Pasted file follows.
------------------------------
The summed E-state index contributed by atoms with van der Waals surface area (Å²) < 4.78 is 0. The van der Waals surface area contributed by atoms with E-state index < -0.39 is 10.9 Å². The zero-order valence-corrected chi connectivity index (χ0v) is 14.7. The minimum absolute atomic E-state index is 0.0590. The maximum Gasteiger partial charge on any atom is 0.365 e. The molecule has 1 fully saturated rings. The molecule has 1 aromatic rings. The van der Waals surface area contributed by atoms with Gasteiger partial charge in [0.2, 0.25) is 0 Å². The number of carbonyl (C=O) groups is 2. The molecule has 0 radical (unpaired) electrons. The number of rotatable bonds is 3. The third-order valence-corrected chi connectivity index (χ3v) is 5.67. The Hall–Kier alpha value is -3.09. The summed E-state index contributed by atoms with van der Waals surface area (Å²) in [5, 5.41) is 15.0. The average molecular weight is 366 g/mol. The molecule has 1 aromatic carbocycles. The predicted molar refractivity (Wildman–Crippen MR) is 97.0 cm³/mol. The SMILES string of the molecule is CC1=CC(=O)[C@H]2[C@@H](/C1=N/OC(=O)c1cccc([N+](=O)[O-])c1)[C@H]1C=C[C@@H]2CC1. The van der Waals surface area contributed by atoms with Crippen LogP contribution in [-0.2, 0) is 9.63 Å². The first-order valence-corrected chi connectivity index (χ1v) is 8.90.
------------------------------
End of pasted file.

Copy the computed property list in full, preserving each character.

The summed E-state index contributed by atoms with van der Waals surface area (Å²) < 4.78 is 0. The van der Waals surface area contributed by atoms with E-state index < -0.39 is 10.9 Å². The zero-order valence-corrected chi connectivity index (χ0v) is 14.7. The minimum absolute atomic E-state index is 0.0590. The maximum Gasteiger partial charge on any atom is 0.365 e. The molecule has 1 fully saturated rings. The molecule has 1 aromatic rings. The van der Waals surface area contributed by atoms with Gasteiger partial charge in [0.2, 0.25) is 0 Å². The number of carbonyl (C=O) groups is 2. The molecule has 0 radical (unpaired) electrons. The number of rotatable bonds is 3. The third-order valence-corrected chi connectivity index (χ3v) is 5.67. The Hall–Kier alpha value is -3.09. The summed E-state index contributed by atoms with van der Waals surface area (Å²) in [5, 5.41) is 15.0. The average molecular weight is 366 g/mol. The molecule has 1 aromatic carbocycles. The predicted molar refractivity (Wildman–Crippen MR) is 97.0 cm³/mol. The SMILES string of the molecule is CC1=CC(=O)[C@H]2[C@@H](/C1=N/OC(=O)c1cccc([N+](=O)[O-])c1)[C@H]1C=C[C@@H]2CC1. The van der Waals surface area contributed by atoms with Crippen LogP contribution in [-0.2, 0) is 9.63 Å². The first-order valence-corrected chi connectivity index (χ1v) is 8.90.